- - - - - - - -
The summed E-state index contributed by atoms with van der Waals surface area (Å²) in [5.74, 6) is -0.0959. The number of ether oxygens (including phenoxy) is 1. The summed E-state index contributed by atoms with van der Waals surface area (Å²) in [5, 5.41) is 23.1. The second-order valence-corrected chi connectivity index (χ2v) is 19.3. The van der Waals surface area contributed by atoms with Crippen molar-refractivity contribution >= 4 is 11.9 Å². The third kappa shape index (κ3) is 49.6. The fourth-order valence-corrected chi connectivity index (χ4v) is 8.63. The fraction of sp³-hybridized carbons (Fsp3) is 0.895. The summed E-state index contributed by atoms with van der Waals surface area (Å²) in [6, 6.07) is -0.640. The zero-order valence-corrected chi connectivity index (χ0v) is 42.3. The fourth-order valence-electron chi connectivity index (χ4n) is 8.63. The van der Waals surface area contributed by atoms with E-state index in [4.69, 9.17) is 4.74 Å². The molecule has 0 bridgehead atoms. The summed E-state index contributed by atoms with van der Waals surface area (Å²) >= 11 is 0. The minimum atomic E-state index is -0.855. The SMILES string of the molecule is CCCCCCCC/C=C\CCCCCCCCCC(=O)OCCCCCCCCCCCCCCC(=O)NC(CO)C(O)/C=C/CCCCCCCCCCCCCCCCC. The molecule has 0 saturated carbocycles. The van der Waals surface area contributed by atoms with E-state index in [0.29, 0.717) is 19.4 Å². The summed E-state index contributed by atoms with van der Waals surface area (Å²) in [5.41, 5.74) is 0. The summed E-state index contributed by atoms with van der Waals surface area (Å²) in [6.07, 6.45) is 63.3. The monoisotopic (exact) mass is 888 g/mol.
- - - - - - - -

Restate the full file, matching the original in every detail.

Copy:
The summed E-state index contributed by atoms with van der Waals surface area (Å²) in [5.74, 6) is -0.0959. The number of ether oxygens (including phenoxy) is 1. The summed E-state index contributed by atoms with van der Waals surface area (Å²) in [5, 5.41) is 23.1. The second-order valence-corrected chi connectivity index (χ2v) is 19.3. The van der Waals surface area contributed by atoms with Crippen molar-refractivity contribution >= 4 is 11.9 Å². The third kappa shape index (κ3) is 49.6. The fourth-order valence-corrected chi connectivity index (χ4v) is 8.63. The fraction of sp³-hybridized carbons (Fsp3) is 0.895. The summed E-state index contributed by atoms with van der Waals surface area (Å²) in [6, 6.07) is -0.640. The zero-order valence-corrected chi connectivity index (χ0v) is 42.3. The fourth-order valence-electron chi connectivity index (χ4n) is 8.63. The van der Waals surface area contributed by atoms with E-state index in [4.69, 9.17) is 4.74 Å². The molecule has 0 bridgehead atoms. The summed E-state index contributed by atoms with van der Waals surface area (Å²) >= 11 is 0. The minimum atomic E-state index is -0.855. The SMILES string of the molecule is CCCCCCCC/C=C\CCCCCCCCCC(=O)OCCCCCCCCCCCCCCC(=O)NC(CO)C(O)/C=C/CCCCCCCCCCCCCCCCC. The molecule has 0 saturated carbocycles. The van der Waals surface area contributed by atoms with E-state index in [0.29, 0.717) is 19.4 Å². The summed E-state index contributed by atoms with van der Waals surface area (Å²) in [5.41, 5.74) is 0. The summed E-state index contributed by atoms with van der Waals surface area (Å²) in [6.07, 6.45) is 63.3. The monoisotopic (exact) mass is 888 g/mol.